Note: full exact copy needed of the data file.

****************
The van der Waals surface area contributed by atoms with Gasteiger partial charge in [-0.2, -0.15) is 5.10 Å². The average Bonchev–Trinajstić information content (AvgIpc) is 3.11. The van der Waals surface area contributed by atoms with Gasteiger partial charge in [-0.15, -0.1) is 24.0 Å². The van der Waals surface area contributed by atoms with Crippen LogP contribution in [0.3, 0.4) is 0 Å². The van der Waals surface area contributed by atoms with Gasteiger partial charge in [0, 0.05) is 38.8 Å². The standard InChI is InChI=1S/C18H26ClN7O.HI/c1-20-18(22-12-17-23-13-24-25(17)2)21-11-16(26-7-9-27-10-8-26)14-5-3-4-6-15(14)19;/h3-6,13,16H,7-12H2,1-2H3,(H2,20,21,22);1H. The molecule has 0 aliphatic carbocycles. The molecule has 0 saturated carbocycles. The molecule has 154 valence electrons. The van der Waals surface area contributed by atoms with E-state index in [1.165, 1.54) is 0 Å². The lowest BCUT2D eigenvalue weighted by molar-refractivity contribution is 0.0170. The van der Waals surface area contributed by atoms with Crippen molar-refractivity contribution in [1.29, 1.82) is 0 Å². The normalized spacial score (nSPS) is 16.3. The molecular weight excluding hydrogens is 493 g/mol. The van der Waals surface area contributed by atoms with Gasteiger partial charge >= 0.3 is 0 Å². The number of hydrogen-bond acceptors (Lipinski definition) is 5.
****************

The van der Waals surface area contributed by atoms with Gasteiger partial charge in [-0.2, -0.15) is 5.10 Å². The average Bonchev–Trinajstić information content (AvgIpc) is 3.11. The van der Waals surface area contributed by atoms with Gasteiger partial charge in [-0.15, -0.1) is 24.0 Å². The van der Waals surface area contributed by atoms with Crippen LogP contribution in [0.3, 0.4) is 0 Å². The van der Waals surface area contributed by atoms with Gasteiger partial charge in [0, 0.05) is 38.8 Å². The standard InChI is InChI=1S/C18H26ClN7O.HI/c1-20-18(22-12-17-23-13-24-25(17)2)21-11-16(26-7-9-27-10-8-26)14-5-3-4-6-15(14)19;/h3-6,13,16H,7-12H2,1-2H3,(H2,20,21,22);1H. The molecule has 0 aliphatic carbocycles. The molecule has 0 saturated carbocycles. The molecule has 154 valence electrons. The van der Waals surface area contributed by atoms with E-state index in [1.165, 1.54) is 0 Å². The lowest BCUT2D eigenvalue weighted by molar-refractivity contribution is 0.0170. The van der Waals surface area contributed by atoms with Crippen molar-refractivity contribution in [1.29, 1.82) is 0 Å². The normalized spacial score (nSPS) is 16.3. The molecular weight excluding hydrogens is 493 g/mol. The van der Waals surface area contributed by atoms with Gasteiger partial charge >= 0.3 is 0 Å². The number of hydrogen-bond acceptors (Lipinski definition) is 5.